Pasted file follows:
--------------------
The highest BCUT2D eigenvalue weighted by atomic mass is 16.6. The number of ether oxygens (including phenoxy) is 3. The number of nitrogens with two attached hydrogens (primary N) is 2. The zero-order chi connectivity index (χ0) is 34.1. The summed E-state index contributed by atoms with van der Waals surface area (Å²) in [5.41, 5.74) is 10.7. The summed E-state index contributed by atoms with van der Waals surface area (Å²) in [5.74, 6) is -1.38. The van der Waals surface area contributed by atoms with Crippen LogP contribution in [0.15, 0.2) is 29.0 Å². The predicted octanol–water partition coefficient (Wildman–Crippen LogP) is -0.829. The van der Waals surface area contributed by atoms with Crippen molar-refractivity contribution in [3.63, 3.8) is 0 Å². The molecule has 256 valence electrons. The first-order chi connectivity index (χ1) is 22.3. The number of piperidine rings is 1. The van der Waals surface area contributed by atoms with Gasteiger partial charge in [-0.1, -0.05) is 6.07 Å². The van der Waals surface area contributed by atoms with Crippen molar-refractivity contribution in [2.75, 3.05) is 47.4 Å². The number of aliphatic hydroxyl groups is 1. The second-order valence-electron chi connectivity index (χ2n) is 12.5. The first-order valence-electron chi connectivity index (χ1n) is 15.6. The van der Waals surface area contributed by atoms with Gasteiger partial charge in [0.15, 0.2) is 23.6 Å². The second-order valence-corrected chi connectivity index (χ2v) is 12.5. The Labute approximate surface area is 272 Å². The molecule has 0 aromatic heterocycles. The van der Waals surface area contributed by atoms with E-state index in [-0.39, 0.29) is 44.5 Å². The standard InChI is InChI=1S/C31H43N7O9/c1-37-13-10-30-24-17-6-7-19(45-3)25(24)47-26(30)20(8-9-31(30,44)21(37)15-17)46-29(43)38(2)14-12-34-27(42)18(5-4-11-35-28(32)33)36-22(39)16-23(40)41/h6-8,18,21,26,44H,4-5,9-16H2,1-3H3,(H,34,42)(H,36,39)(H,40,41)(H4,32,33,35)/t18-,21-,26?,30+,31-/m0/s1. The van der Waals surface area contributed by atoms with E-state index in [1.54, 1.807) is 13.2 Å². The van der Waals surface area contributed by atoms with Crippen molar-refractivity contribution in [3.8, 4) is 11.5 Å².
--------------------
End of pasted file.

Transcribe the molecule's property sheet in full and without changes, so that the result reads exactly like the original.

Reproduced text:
The highest BCUT2D eigenvalue weighted by atomic mass is 16.6. The number of ether oxygens (including phenoxy) is 3. The number of nitrogens with two attached hydrogens (primary N) is 2. The zero-order chi connectivity index (χ0) is 34.1. The summed E-state index contributed by atoms with van der Waals surface area (Å²) in [5.41, 5.74) is 10.7. The summed E-state index contributed by atoms with van der Waals surface area (Å²) in [5.74, 6) is -1.38. The van der Waals surface area contributed by atoms with Crippen LogP contribution in [0.15, 0.2) is 29.0 Å². The predicted octanol–water partition coefficient (Wildman–Crippen LogP) is -0.829. The van der Waals surface area contributed by atoms with Crippen molar-refractivity contribution in [3.63, 3.8) is 0 Å². The molecule has 256 valence electrons. The first-order chi connectivity index (χ1) is 22.3. The number of piperidine rings is 1. The van der Waals surface area contributed by atoms with Gasteiger partial charge in [-0.1, -0.05) is 6.07 Å². The van der Waals surface area contributed by atoms with Crippen molar-refractivity contribution in [2.75, 3.05) is 47.4 Å². The number of aliphatic hydroxyl groups is 1. The second-order valence-electron chi connectivity index (χ2n) is 12.5. The first-order valence-electron chi connectivity index (χ1n) is 15.6. The van der Waals surface area contributed by atoms with Gasteiger partial charge in [0.15, 0.2) is 23.6 Å². The second-order valence-corrected chi connectivity index (χ2v) is 12.5. The Labute approximate surface area is 272 Å². The molecule has 0 aromatic heterocycles. The van der Waals surface area contributed by atoms with E-state index in [-0.39, 0.29) is 44.5 Å². The standard InChI is InChI=1S/C31H43N7O9/c1-37-13-10-30-24-17-6-7-19(45-3)25(24)47-26(30)20(8-9-31(30,44)21(37)15-17)46-29(43)38(2)14-12-34-27(42)18(5-4-11-35-28(32)33)36-22(39)16-23(40)41/h6-8,18,21,26,44H,4-5,9-16H2,1-3H3,(H,34,42)(H,36,39)(H,40,41)(H4,32,33,35)/t18-,21-,26?,30+,31-/m0/s1. The van der Waals surface area contributed by atoms with E-state index in [1.54, 1.807) is 13.2 Å². The van der Waals surface area contributed by atoms with Crippen molar-refractivity contribution in [3.8, 4) is 11.5 Å².